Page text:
I guess it was fun in a comic book sort of way. Those who dig non-stop action thrillers will certainly dig this. Perhaps one can criticize this reviewer for not recognizing pure escapism and just roll with it. But it is hard to roll with the plot when the plot is rolling over you. So if you like this sort of thing, be my guest. I'll just keep searching to find a good contemporary thriller about terrorists and WMDs that doesn't dirty up my walls.

Method acquired: Netgalley

Friday, November 15, 2013

You gonna do WHAT!?

The Trek

By David Schachne

Rating: 3 out of 5 stars

David Schachne told me what I already knew. That anyone who would even go near Mount Everest and battle 18,000 ft elevations is either a masochist or a moron. And I say this knowing I get altitude sickness one foot over 12,000 feet above sea level. From the experiences the author had while trekking to the summit of Kala Pathar (elevation 18,192 feet), I think he would agree with me. Yet he also writes about the value of the challenge and fulfilling your dreams. That is the heart of his book. That is the part I took away from reading this entertaining story and why I found it a worthwhile read.

Schachne has a jaunty, also dark humor style in this book, which is mostly a travel diary. He has a pleasant style that looks back, to what must have been a difficult trip, with amusement and maybe just a little nostalgia. But he certainly took away any desire I had, of which there was little, to take a similar trek. I have learned more about Nepalese outhouses then I ever want to know and his depiction of food poisoning were a little too descriptive. But there are also sweet segments like his interaction with a poor but playful four year old girl oblivious to her poverty. I wish there were more scenes in the book like that.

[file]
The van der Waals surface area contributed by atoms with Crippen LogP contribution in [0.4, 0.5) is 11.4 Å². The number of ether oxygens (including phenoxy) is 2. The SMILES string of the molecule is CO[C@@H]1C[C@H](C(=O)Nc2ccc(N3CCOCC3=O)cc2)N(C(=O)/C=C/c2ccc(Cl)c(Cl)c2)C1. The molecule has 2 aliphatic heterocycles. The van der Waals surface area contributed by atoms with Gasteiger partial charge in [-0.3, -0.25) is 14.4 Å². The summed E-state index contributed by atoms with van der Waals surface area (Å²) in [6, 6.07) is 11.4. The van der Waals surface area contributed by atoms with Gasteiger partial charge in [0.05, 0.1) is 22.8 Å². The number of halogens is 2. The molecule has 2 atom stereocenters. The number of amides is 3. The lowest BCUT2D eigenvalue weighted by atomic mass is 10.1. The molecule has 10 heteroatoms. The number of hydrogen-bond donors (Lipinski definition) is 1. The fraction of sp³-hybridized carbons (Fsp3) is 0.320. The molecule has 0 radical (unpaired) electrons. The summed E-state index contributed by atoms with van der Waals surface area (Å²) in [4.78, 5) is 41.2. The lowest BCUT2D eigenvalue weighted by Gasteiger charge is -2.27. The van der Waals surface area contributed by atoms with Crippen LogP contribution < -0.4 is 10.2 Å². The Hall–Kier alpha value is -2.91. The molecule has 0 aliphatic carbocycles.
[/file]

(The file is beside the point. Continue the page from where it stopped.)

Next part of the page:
The thing that makes this book different than others written about the same region is that it gives you a look at what the average person would experience on a commercial trek in the Himalayas. So if you are yearning to trek up a mountain in Nepal, you should read this book to get an idea what you will be up against. With a little luck, David will talk you out of it.

Method acquired: Goodreads firstreads

Wednesday, November 13, 2013

A hard Rain gonna fall.

Silent Echo

By J. R. Rain

Rating: 3 and 1/2 out of 5 stars

I do not think I've ever read a mystery more depressing than Silent Echo. P. D. James writes some depressing mysteries but she's a load of laughs compared to J. R. Rain.

I guess if your main protagonist has terminal AIDS related cancer and six months to live, you're not going to be writing a comedy. But P. I. Jim Booker is really depressing. He crapped out in the game of life. He blames himself for his brother's death, the love of his life is married to his best friend and now she's missing. So his last goal in life is to solve the mystery of her disappearance...and perhaps the mystery of his brother's death.

Silent Echo, despite the downbeat vibes, is a good novel. Booker never sinks into the abyss of whiny and depressing and he is surrounded by caring concerned friends. The strength of this novel included a realistic depiction of Booker's dilemma(s) and a nice gumshoe atmosphere throughout. The main weakness is a mystery that is too easy to predict, mainly due to the lack of reasonable suspects. But there's no doubt that Rains is an accomplished writer in the modern crime noir style a la Huston and Lansdale.

I guess I like my Rain a little softer, as in the case of the warm and witty Elvis Has Not Left the Building. Yet this is a good novel and does give me a view of a slightly harder and more contemplative Rain.

Three and a half stars.

Method acquired: Amazon First Reads

Monday, November 11, 2013

A thrilling ending to a great trilogy


By Anders de la Motte

Rating: 5 out of 5 stars